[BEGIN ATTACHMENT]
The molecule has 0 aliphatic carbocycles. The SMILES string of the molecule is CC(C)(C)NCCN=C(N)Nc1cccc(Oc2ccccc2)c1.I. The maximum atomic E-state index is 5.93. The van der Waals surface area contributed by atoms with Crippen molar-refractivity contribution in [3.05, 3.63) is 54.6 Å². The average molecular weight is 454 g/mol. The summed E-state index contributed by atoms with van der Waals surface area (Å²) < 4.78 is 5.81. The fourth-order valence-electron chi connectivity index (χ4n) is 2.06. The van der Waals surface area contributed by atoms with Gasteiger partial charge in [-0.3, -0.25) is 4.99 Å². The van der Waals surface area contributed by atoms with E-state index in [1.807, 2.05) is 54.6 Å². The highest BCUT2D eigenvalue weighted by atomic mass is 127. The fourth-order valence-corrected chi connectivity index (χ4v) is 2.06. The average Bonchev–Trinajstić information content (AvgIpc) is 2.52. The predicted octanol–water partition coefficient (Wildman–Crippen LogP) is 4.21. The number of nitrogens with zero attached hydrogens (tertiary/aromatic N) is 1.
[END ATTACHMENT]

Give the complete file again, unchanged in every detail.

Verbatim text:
The molecule has 0 aliphatic carbocycles. The SMILES string of the molecule is CC(C)(C)NCCN=C(N)Nc1cccc(Oc2ccccc2)c1.I. The maximum atomic E-state index is 5.93. The van der Waals surface area contributed by atoms with Crippen molar-refractivity contribution in [3.05, 3.63) is 54.6 Å². The average molecular weight is 454 g/mol. The summed E-state index contributed by atoms with van der Waals surface area (Å²) < 4.78 is 5.81. The fourth-order valence-electron chi connectivity index (χ4n) is 2.06. The van der Waals surface area contributed by atoms with Gasteiger partial charge in [-0.3, -0.25) is 4.99 Å². The van der Waals surface area contributed by atoms with E-state index in [1.807, 2.05) is 54.6 Å². The highest BCUT2D eigenvalue weighted by atomic mass is 127. The fourth-order valence-corrected chi connectivity index (χ4v) is 2.06. The average Bonchev–Trinajstić information content (AvgIpc) is 2.52. The predicted octanol–water partition coefficient (Wildman–Crippen LogP) is 4.21. The number of nitrogens with zero attached hydrogens (tertiary/aromatic N) is 1.